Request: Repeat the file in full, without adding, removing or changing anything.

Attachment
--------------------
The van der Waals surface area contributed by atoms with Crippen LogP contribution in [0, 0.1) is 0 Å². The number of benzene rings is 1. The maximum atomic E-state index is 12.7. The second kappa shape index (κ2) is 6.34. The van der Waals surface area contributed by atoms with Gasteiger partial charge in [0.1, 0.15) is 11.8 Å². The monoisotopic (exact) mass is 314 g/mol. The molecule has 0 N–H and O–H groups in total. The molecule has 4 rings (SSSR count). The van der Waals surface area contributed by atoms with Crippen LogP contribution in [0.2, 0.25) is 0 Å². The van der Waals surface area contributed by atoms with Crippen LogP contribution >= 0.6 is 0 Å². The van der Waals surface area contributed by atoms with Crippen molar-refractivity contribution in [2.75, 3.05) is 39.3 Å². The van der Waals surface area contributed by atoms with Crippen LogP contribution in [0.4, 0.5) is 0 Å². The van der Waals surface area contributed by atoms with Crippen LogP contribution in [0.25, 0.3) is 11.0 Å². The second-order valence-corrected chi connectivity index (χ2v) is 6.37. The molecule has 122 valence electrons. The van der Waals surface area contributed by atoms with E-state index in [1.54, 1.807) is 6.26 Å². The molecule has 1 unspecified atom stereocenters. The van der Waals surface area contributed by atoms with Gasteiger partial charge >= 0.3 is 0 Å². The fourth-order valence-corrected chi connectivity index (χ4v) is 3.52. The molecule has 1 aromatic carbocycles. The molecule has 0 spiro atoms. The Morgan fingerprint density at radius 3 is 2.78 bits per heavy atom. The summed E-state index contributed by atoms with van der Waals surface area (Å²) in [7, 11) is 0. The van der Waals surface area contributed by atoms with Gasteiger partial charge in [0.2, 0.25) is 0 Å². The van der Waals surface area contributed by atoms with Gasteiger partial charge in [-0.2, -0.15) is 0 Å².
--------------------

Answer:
The van der Waals surface area contributed by atoms with Crippen LogP contribution in [0, 0.1) is 0 Å². The number of benzene rings is 1. The maximum atomic E-state index is 12.7. The second kappa shape index (κ2) is 6.34. The van der Waals surface area contributed by atoms with Gasteiger partial charge in [0.1, 0.15) is 11.8 Å². The monoisotopic (exact) mass is 314 g/mol. The molecule has 0 N–H and O–H groups in total. The molecule has 4 rings (SSSR count). The van der Waals surface area contributed by atoms with Crippen LogP contribution in [0.2, 0.25) is 0 Å². The van der Waals surface area contributed by atoms with Crippen LogP contribution >= 0.6 is 0 Å². The van der Waals surface area contributed by atoms with Crippen molar-refractivity contribution in [2.75, 3.05) is 39.3 Å². The van der Waals surface area contributed by atoms with Crippen LogP contribution in [0.4, 0.5) is 0 Å². The van der Waals surface area contributed by atoms with Crippen LogP contribution in [0.25, 0.3) is 11.0 Å². The second-order valence-corrected chi connectivity index (χ2v) is 6.37. The molecule has 122 valence electrons. The van der Waals surface area contributed by atoms with E-state index in [1.54, 1.807) is 6.26 Å². The molecule has 1 unspecified atom stereocenters. The van der Waals surface area contributed by atoms with Gasteiger partial charge >= 0.3 is 0 Å². The fourth-order valence-corrected chi connectivity index (χ4v) is 3.52. The molecule has 1 aromatic carbocycles. The molecule has 0 spiro atoms. The Morgan fingerprint density at radius 3 is 2.78 bits per heavy atom. The summed E-state index contributed by atoms with van der Waals surface area (Å²) in [7, 11) is 0. The van der Waals surface area contributed by atoms with Gasteiger partial charge in [0.2, 0.25) is 0 Å². The van der Waals surface area contributed by atoms with Gasteiger partial charge in [-0.2, -0.15) is 0 Å².